Bandaging a Wounded Lineup
One of the biggest concerns coming into the season for the Blue Jackets was the potential lack of forward depth. So when two of their key bottom six forwards in Matt Calvert and Lukas Sedlak were removed from the lineup early in the season due to injuries, the Jackets were forced to rely on young replacements for a few weeks. Add on the Wennberg injury and the team was without their top playmaking center.
Remarkably, the reinforcements paid off. As stated before, the Jackets have received excellent contributions from rookie Pierre-Luc Dubois down the middle. At the same time, Tyler Motte, who came to Columbus in a package from Chicago with Panarin, has given the team a Calvert-Atkinson hybrid that can be leaned on in both ends of the ice. On the defensive side, Ryan Murray – who is all too familiar with injuries – is currently dealing with another one. His usual partner, Markus Nutivaara, was out a few games before returning to the lineup at New Jersey on Friday night.
So the Jackets have dealt with some injuries early on, but nothing too serious so far but enough to test the team, certainly. The fact that they didn’t slide right down the standings through November is pretty incredible if you ask me.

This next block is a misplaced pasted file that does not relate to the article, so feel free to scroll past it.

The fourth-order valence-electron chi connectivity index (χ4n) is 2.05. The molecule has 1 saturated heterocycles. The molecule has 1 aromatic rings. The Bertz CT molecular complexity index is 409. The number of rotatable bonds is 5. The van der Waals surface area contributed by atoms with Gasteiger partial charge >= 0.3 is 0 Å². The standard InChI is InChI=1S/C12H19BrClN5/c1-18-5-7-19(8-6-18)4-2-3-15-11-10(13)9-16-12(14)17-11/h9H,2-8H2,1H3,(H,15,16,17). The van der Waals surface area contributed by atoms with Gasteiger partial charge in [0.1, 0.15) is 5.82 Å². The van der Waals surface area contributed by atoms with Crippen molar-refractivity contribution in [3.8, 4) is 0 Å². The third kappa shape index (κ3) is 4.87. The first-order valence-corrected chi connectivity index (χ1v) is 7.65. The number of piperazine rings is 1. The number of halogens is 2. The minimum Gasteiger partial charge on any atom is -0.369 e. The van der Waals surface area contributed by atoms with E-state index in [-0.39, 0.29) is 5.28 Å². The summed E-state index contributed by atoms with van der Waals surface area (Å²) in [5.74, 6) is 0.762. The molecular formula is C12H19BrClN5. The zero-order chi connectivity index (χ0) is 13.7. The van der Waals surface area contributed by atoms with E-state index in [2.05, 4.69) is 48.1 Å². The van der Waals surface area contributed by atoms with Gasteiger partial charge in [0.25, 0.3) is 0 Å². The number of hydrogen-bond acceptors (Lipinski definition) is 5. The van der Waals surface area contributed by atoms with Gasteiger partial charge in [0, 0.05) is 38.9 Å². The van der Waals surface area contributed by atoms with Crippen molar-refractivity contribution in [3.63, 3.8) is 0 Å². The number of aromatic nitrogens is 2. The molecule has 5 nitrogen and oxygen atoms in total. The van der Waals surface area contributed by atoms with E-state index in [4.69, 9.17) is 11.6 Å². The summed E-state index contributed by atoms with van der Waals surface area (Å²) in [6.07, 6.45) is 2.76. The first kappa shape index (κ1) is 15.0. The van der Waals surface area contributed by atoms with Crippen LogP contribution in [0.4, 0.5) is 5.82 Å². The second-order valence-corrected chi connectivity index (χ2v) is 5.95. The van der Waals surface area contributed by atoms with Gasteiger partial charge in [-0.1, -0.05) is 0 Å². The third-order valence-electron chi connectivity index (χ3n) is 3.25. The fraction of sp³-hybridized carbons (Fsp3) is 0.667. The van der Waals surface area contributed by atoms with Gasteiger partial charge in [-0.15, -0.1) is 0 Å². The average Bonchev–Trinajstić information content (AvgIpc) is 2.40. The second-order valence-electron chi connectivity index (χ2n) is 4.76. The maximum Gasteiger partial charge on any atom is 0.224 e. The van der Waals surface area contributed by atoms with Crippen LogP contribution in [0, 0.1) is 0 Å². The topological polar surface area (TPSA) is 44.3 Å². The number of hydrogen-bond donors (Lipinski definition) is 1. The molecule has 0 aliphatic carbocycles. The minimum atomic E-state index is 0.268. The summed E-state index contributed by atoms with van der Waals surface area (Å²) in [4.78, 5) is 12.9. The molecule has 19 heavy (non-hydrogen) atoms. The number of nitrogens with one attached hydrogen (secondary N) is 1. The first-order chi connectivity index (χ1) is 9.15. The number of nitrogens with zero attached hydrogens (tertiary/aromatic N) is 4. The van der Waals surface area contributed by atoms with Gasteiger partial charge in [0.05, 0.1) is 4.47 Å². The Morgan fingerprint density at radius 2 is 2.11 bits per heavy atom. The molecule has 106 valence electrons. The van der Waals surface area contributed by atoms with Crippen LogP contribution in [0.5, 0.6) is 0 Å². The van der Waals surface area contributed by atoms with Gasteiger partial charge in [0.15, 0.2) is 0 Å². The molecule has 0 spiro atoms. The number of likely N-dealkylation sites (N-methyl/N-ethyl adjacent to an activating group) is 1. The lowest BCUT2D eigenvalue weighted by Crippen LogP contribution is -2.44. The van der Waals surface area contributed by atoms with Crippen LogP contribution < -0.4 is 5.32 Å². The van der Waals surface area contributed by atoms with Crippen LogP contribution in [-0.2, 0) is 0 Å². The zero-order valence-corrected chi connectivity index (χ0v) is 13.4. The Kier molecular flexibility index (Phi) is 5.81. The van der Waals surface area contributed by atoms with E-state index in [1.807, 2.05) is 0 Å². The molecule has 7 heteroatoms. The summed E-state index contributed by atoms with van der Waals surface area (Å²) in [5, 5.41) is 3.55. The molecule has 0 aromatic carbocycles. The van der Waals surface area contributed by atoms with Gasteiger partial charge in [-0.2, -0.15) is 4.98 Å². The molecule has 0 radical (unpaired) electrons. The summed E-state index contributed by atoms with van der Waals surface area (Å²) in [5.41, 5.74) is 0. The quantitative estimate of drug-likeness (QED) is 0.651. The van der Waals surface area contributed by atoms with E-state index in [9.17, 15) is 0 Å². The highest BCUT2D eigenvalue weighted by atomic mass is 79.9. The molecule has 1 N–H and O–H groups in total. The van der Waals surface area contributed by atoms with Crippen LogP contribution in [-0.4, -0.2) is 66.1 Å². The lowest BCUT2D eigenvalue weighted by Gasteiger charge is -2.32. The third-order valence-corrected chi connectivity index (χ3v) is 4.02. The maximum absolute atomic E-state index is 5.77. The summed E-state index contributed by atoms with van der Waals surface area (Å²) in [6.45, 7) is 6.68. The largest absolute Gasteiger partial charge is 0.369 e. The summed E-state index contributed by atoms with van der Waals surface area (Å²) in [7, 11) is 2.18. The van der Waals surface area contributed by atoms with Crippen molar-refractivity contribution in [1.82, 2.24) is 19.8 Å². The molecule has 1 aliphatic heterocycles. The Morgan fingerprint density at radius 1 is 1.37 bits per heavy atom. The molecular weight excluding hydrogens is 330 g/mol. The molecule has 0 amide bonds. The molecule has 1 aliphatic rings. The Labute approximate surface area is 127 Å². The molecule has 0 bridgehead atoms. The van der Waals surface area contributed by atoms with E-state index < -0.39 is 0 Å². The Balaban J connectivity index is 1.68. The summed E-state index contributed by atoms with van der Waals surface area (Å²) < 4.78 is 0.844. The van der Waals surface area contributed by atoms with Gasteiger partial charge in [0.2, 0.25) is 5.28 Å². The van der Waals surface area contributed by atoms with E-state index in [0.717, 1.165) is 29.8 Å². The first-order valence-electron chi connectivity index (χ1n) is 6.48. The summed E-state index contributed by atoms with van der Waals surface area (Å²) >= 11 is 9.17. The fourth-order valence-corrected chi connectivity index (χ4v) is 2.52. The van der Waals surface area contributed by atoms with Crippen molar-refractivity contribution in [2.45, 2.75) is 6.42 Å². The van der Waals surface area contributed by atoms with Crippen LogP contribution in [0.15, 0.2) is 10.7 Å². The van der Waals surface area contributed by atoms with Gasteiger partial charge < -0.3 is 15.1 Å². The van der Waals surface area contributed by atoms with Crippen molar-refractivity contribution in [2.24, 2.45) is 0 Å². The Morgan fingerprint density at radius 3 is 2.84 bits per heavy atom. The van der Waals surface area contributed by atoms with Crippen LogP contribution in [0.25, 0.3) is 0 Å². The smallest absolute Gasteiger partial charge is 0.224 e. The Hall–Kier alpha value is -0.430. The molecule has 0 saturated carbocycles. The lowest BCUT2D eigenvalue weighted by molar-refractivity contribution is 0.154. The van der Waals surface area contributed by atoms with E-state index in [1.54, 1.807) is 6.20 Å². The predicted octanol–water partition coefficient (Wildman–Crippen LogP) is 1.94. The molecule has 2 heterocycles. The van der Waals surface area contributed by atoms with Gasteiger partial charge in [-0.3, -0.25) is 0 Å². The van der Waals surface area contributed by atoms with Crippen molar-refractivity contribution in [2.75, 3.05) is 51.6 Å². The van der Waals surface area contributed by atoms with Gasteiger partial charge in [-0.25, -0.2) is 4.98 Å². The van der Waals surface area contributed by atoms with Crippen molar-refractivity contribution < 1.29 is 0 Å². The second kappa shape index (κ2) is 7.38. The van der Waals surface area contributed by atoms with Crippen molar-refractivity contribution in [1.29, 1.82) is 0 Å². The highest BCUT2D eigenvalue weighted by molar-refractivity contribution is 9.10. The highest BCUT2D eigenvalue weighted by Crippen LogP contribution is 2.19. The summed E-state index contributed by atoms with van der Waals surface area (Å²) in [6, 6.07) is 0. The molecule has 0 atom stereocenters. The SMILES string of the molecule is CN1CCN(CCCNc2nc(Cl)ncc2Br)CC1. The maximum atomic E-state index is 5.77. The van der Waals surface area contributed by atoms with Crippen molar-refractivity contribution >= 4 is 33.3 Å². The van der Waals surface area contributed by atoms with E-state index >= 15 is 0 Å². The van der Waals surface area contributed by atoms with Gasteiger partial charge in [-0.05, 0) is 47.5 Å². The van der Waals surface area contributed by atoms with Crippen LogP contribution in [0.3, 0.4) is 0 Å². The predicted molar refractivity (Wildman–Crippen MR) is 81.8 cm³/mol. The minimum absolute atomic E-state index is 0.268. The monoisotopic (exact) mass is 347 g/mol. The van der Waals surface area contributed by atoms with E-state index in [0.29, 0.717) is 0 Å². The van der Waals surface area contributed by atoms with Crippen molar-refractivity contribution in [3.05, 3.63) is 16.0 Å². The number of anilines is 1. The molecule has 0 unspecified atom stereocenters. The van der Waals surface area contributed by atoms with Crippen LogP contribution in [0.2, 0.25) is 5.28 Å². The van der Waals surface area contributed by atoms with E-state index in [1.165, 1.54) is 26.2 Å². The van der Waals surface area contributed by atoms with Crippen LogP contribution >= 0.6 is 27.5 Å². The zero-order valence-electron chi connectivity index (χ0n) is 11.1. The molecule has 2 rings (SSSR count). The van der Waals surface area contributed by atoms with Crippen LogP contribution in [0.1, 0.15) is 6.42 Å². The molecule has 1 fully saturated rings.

So How Have the Blue Jackets Pulled This Off?
The biggest factor in how the Jackets managed to stay afloat thus far is what led them to an incredible season a year ago: that man between the pipes. Sergei Bobrovsky has been phenomenal again this year to the point where he is already garnering discussion of a repeat Vezina-winning season. He is the number one reason why the Jackets have been so good.
The other reason would be their loaded defensive unit, specifically the talented, young top pairing of Seth Jones and Zach Werenski. Recently, the defense has been “fighting the puck” – a term Tortorella often uses to describe when a player is struggling. But Jones and Werenski are very reliable when it comes to creating offense. After scoring again last night, Werenski leads all NHL defensemen in goals this season with nine. He’s tacked on seven assists to give him a total of 16 points this year. Jones has three goals and 12 assists for 15 points.
This team was built for success last year before being ousted early last postseason. In the offseason, they added Panarin, a dynamic forward who has given this team a much-needed offensive threat on a regular basis. The defensive core is very strong in front of one of the best goalies in the world. I think those three things are the key ingredients to this successful recipe the Jackets have been able to cook up so far this season.
College student at Ohio Dominican University with a major of Sport Management and minor of Sport Media. Strong interest in sports, in general, but I’m a hockey fanatic. Proud to provide fan insight of the Columbus Blue Jackets.